Employer’s Anti-Union Policies Violate Federal Labor Law

In an extraordinary rebuke of the Republican-dominated National Labor Relations Board, a panel of the U.S. Court of Appeals for the Second Circuit has struck down a vague “no harassment” policy implemented by an employer during an acrimonious union organizing campaign.

In UAW v. NLRB, (March 20, 2008), a Connecticut automobile plant responded to a UAW organizing campaign by threatening to fire employees that even talked about the union during work time, and by implementing a vague “no harassment” policy intended to thwart union organizing. On review, the NLRB agreed that employer policies that prohibit discussions or solicitations regarding unionization during working hours are illegal.

While federal courts typically defer to the decisions of administrative agencies such as the NLRB, the Second Circuit reversed the NLRB’s conclusion that the announcement of a “no harassment” policy was not illegal. The employer defended the “no harassment policy” as addressing reported intimidation and vandalism at the plant. However, the Second Circuit reminded the NLRB that the employer’s intentions behind the policy are irrelevant, as it is necessary to consider how a reasonable employee would interpret a “no harassment” policy. Here, the Second Circuit ruled, a reasonable person would interpret such a policy as prohibiting union organizing, given that the employer already implemented a policy expressly prohibiting union organizing.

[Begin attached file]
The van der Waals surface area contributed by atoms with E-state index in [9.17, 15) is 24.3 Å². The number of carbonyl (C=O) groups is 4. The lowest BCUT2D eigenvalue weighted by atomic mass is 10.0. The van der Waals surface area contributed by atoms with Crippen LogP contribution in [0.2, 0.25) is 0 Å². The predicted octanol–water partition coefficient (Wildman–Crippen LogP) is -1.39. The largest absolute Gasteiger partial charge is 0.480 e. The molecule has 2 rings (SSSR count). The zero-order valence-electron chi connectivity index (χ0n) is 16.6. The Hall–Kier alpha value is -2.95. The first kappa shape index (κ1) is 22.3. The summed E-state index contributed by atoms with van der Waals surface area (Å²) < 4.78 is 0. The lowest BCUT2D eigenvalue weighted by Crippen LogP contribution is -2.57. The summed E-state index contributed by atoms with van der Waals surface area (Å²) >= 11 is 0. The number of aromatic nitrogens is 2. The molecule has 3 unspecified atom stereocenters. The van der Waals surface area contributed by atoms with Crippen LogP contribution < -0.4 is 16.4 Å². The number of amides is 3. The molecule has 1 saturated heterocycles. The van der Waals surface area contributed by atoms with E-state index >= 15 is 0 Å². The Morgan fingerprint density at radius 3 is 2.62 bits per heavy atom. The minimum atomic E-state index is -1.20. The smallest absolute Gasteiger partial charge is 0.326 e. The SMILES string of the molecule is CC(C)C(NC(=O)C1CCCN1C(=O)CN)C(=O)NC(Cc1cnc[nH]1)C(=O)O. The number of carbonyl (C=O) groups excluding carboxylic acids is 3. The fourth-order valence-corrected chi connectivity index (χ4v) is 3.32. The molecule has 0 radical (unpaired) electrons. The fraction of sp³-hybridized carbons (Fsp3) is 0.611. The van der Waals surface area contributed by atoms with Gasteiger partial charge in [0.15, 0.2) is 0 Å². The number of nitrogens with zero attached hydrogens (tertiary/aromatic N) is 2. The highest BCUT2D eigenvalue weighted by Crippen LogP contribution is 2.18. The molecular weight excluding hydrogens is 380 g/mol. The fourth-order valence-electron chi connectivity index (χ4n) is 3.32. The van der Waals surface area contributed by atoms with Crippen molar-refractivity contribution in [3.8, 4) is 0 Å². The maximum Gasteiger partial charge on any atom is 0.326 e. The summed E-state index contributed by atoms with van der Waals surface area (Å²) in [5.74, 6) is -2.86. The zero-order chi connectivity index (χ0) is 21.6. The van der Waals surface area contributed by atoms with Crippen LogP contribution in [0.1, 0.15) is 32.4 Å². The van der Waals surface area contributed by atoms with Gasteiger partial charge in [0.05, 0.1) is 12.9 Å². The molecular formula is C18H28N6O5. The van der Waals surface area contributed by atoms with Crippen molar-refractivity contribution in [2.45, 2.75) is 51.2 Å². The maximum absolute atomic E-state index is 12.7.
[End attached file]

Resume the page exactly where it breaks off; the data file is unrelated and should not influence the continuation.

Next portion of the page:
Unfortunately, as an example of federal law’s bias toward employers, the Second Circuit upheld the NLRB’s ruling that the employer’s fearmongering – regularly characterizing the Union as violent, strike-happy, pervaded by “violence, threats, intimidation and [ ] death” – was not illegal.

Read the decision

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